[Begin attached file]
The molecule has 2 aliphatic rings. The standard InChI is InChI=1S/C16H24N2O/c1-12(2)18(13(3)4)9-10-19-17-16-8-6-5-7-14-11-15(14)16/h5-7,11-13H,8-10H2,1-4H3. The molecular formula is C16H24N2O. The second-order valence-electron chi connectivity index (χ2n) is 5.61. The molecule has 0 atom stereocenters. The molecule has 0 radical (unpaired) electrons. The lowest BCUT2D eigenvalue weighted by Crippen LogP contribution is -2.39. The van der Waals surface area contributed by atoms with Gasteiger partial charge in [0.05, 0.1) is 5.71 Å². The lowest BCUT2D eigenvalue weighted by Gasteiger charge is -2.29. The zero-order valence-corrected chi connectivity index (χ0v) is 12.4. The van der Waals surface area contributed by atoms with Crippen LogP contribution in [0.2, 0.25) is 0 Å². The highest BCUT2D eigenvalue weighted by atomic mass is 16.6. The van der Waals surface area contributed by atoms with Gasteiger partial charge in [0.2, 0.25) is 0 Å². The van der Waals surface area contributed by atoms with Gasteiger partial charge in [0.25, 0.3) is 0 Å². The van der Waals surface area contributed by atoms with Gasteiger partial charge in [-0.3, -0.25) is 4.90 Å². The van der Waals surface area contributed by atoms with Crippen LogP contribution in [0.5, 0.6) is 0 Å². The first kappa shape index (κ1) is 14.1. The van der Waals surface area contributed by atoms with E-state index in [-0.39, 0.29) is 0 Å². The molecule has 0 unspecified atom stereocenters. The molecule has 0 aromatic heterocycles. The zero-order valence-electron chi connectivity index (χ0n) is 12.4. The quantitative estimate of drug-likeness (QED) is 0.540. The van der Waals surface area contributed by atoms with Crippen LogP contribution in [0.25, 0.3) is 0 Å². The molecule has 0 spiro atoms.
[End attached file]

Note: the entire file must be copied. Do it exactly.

The molecule has 2 aliphatic rings. The standard InChI is InChI=1S/C16H24N2O/c1-12(2)18(13(3)4)9-10-19-17-16-8-6-5-7-14-11-15(14)16/h5-7,11-13H,8-10H2,1-4H3. The molecular formula is C16H24N2O. The second-order valence-electron chi connectivity index (χ2n) is 5.61. The molecule has 0 atom stereocenters. The molecule has 0 radical (unpaired) electrons. The lowest BCUT2D eigenvalue weighted by Crippen LogP contribution is -2.39. The van der Waals surface area contributed by atoms with Gasteiger partial charge in [0.05, 0.1) is 5.71 Å². The lowest BCUT2D eigenvalue weighted by Gasteiger charge is -2.29. The zero-order valence-corrected chi connectivity index (χ0v) is 12.4. The van der Waals surface area contributed by atoms with Crippen LogP contribution in [0.2, 0.25) is 0 Å². The highest BCUT2D eigenvalue weighted by atomic mass is 16.6. The van der Waals surface area contributed by atoms with Gasteiger partial charge in [0.2, 0.25) is 0 Å². The van der Waals surface area contributed by atoms with Gasteiger partial charge in [0.25, 0.3) is 0 Å². The van der Waals surface area contributed by atoms with Gasteiger partial charge in [-0.3, -0.25) is 4.90 Å². The van der Waals surface area contributed by atoms with Crippen LogP contribution in [0.5, 0.6) is 0 Å². The first kappa shape index (κ1) is 14.1. The van der Waals surface area contributed by atoms with E-state index in [-0.39, 0.29) is 0 Å². The molecule has 0 unspecified atom stereocenters. The molecule has 0 aromatic heterocycles. The zero-order valence-electron chi connectivity index (χ0n) is 12.4. The quantitative estimate of drug-likeness (QED) is 0.540. The van der Waals surface area contributed by atoms with Crippen LogP contribution in [0.25, 0.3) is 0 Å². The molecule has 0 spiro atoms.